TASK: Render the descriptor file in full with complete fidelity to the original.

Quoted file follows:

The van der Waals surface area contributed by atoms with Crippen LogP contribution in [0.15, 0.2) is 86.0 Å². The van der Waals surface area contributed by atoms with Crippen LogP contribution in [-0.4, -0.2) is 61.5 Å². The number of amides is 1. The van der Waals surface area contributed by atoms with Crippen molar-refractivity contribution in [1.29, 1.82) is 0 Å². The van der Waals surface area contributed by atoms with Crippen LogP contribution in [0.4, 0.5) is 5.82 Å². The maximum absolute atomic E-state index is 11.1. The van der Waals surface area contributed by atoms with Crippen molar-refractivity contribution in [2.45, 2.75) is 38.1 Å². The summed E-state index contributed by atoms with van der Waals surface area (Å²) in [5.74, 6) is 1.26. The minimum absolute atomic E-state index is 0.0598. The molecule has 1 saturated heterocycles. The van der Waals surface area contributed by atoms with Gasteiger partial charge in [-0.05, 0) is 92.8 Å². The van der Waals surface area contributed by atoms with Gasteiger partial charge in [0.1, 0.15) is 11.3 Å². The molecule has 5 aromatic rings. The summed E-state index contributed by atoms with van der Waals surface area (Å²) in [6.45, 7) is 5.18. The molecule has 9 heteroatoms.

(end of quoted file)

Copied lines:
The van der Waals surface area contributed by atoms with Crippen LogP contribution in [0.15, 0.2) is 86.0 Å². The van der Waals surface area contributed by atoms with Crippen LogP contribution in [-0.4, -0.2) is 61.5 Å². The number of amides is 1. The van der Waals surface area contributed by atoms with Crippen molar-refractivity contribution in [1.29, 1.82) is 0 Å². The van der Waals surface area contributed by atoms with Crippen LogP contribution in [0.4, 0.5) is 5.82 Å². The maximum absolute atomic E-state index is 11.1. The van der Waals surface area contributed by atoms with Crippen molar-refractivity contribution in [2.45, 2.75) is 38.1 Å². The summed E-state index contributed by atoms with van der Waals surface area (Å²) in [5.74, 6) is 1.26. The minimum absolute atomic E-state index is 0.0598. The molecule has 1 saturated heterocycles. The van der Waals surface area contributed by atoms with Gasteiger partial charge in [-0.05, 0) is 92.8 Å². The van der Waals surface area contributed by atoms with Gasteiger partial charge in [0.1, 0.15) is 11.3 Å². The molecule has 5 aromatic rings. The summed E-state index contributed by atoms with van der Waals surface area (Å²) in [6.45, 7) is 5.18. The molecule has 9 heteroatoms.